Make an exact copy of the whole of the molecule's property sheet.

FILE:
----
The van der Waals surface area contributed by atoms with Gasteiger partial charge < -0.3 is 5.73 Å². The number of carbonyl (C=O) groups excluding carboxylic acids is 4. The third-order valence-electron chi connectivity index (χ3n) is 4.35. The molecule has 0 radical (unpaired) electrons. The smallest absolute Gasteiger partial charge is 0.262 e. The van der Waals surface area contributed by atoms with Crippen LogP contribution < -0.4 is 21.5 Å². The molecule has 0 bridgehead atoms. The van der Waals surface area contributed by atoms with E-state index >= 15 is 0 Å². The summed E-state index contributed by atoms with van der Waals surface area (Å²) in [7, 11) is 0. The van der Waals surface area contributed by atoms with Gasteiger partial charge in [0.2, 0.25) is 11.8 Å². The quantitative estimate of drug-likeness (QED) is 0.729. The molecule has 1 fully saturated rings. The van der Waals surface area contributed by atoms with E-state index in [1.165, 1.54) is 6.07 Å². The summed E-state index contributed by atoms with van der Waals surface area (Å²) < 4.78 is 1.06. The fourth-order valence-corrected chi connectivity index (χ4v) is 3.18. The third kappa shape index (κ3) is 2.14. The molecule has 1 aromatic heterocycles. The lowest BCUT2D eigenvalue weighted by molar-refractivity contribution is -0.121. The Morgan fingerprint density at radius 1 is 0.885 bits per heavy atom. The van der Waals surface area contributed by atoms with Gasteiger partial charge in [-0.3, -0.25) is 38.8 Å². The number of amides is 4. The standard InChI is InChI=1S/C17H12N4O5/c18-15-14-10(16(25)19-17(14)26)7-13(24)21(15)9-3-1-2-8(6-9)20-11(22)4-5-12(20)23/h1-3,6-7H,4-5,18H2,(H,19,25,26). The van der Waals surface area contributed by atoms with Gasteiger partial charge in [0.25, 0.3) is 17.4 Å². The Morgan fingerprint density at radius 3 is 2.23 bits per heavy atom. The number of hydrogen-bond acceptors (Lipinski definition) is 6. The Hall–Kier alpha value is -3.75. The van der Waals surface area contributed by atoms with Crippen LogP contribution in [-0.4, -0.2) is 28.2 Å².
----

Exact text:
The van der Waals surface area contributed by atoms with Gasteiger partial charge < -0.3 is 5.73 Å². The number of carbonyl (C=O) groups excluding carboxylic acids is 4. The third-order valence-electron chi connectivity index (χ3n) is 4.35. The molecule has 0 radical (unpaired) electrons. The smallest absolute Gasteiger partial charge is 0.262 e. The van der Waals surface area contributed by atoms with Crippen LogP contribution < -0.4 is 21.5 Å². The molecule has 0 bridgehead atoms. The van der Waals surface area contributed by atoms with E-state index >= 15 is 0 Å². The summed E-state index contributed by atoms with van der Waals surface area (Å²) in [7, 11) is 0. The van der Waals surface area contributed by atoms with Gasteiger partial charge in [0.2, 0.25) is 11.8 Å². The quantitative estimate of drug-likeness (QED) is 0.729. The molecule has 1 fully saturated rings. The van der Waals surface area contributed by atoms with E-state index in [1.165, 1.54) is 6.07 Å². The summed E-state index contributed by atoms with van der Waals surface area (Å²) < 4.78 is 1.06. The fourth-order valence-corrected chi connectivity index (χ4v) is 3.18. The third kappa shape index (κ3) is 2.14. The molecule has 1 aromatic heterocycles. The lowest BCUT2D eigenvalue weighted by molar-refractivity contribution is -0.121. The Morgan fingerprint density at radius 1 is 0.885 bits per heavy atom. The van der Waals surface area contributed by atoms with Gasteiger partial charge in [-0.3, -0.25) is 38.8 Å². The number of amides is 4. The standard InChI is InChI=1S/C17H12N4O5/c18-15-14-10(16(25)19-17(14)26)7-13(24)21(15)9-3-1-2-8(6-9)20-11(22)4-5-12(20)23/h1-3,6-7H,4-5,18H2,(H,19,25,26). The van der Waals surface area contributed by atoms with Gasteiger partial charge in [0.25, 0.3) is 17.4 Å². The Morgan fingerprint density at radius 3 is 2.23 bits per heavy atom. The number of hydrogen-bond acceptors (Lipinski definition) is 6. The Hall–Kier alpha value is -3.75. The van der Waals surface area contributed by atoms with Crippen LogP contribution in [-0.4, -0.2) is 28.2 Å².